After years of attending schools and programs for the blind in cities as far away as Fremont, Jim Rosso finally is sitting in a regular classroom, learning subjects such as history and English with other Thousand Oaks children.
Jim, a completely blind sixth-grader at Colina Middle School, raises his hand, answers questions and turns in projects and homework, just like sighted students.
Until recently, his progress was made possible by the assistance of a school aide who knew Braille and could translate notes and books for Jim, who is still learning the tactile language.
But the aide, who is credentialed to teach, has recently left the Conejo Valley Unified School District for a higher-paying teaching job, leaving Jim's parents, teachers and district officials searching for another aide who knows Braille and can help Jim in class.
"I've been beating the bushes, looking for someone who knows Braille," said Jim's mother, Robin Rosso, who has put out the word at several organizations for the blind that she needs a Braille aide.
District officials acknowledge that it's tough to find someone who is willing to take a job making between $8 and $10 per hour--the normal pay for a school aide--to do work that requires such skill.
"These people are few and far between," said Jack Bannon, director of the district's special education department. "It's a rare skill."
Bannon said many of those who know Braille go on to get teaching credentials so that they can pursue higher-paying careers.
Another hurdle, he said, is that in the past, Braille aides often have been elderly men and women who would volunteer in the schools to help blind children. As those volunteers have become too old or sick to teach, they have not been replaced by younger volunteers.
The lack of Braille aides, coupled with a trend toward integrating disabled children into regular classrooms, is leaving many districts without enough support for blind children.
In the Los Angeles Unified School District, the need for aides who know Braille has pushed their hourly rate to between $13 and $16. The Simi Valley Unified School District, like many other districts including Conejo, has a credentialed teacher for the visually impaired whom it shares with other districts.
But it has only two aides who know Braille, and they work with the district's two completely blind children. Aaron Glaser, the district's teacher of the visually impaired, said he was in a bind last year when one of those aides was unavailable for a brief time.
"It really left the district scrambling," he said. "It's difficult to find people who know Braille."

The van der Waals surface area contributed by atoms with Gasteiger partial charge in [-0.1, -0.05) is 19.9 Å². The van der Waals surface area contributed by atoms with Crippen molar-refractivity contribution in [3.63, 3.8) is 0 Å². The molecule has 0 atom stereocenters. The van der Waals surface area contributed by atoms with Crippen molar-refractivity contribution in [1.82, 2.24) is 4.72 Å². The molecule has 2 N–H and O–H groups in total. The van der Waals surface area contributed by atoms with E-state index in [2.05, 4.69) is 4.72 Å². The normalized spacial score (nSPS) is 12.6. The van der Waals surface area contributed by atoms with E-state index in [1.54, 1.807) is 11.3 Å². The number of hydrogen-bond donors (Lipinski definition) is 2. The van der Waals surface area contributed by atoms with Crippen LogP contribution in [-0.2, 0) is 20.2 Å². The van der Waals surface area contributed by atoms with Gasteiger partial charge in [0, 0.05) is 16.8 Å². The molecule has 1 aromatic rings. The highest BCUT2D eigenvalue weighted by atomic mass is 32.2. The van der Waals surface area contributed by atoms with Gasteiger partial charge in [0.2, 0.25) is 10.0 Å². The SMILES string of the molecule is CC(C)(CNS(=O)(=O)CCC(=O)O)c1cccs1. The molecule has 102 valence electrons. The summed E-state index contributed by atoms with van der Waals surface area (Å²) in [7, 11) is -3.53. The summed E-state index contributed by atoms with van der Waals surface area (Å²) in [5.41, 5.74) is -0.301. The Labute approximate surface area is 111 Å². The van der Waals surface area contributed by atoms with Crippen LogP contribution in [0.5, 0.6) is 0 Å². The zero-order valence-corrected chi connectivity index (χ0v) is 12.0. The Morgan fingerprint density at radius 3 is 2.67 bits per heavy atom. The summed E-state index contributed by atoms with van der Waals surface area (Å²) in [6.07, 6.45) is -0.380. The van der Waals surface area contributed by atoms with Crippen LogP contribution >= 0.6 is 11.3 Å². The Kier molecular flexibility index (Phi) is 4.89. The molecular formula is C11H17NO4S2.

In many cases, children who are partly, or even legally blind, can be integrated into classrooms by using large print books and papers and other low-vision techniques. But those who are completely blind like Jim must rely on Braille, which takes several years for young children to learn.
Until she finds an aide who knows Braille, Jim's mother must read homework and books to her son so that he can keep up in class. The district has a machine that transcribes Braille, but it is at the district office so the process takes a couple of days. The district also has assigned another aide, who is blind, to work occasionally with Jim.
Jim said he is getting along fine, but looks forward to getting an aide who can translate notes into Braille while sitting beside him in class.
"It would be easier if she could help me when I have trouble with my contractions," said Jim, referring to the basic elements of the Braille language. "It's a tough thing to learn." But once Jim learns how to transcribe his own notes in Braille, he will no longer need an aide to help him translate. Then he can be integrated into the classroom with relatively little trouble, a move that many education experts say is good for blind children and the other students in class.
Colina teacher Carol Phillips said that integrating Jim into the class also teaches students tolerance. Several have expressed an interest in making books on tape for Jim. During many of the lessons, she has students describe the pictures in books or the actions in class.
"Without realizing it, they appreciate a little bit more what they see," Phillips said. "When they describe for Jim, they notice little details that they might not see."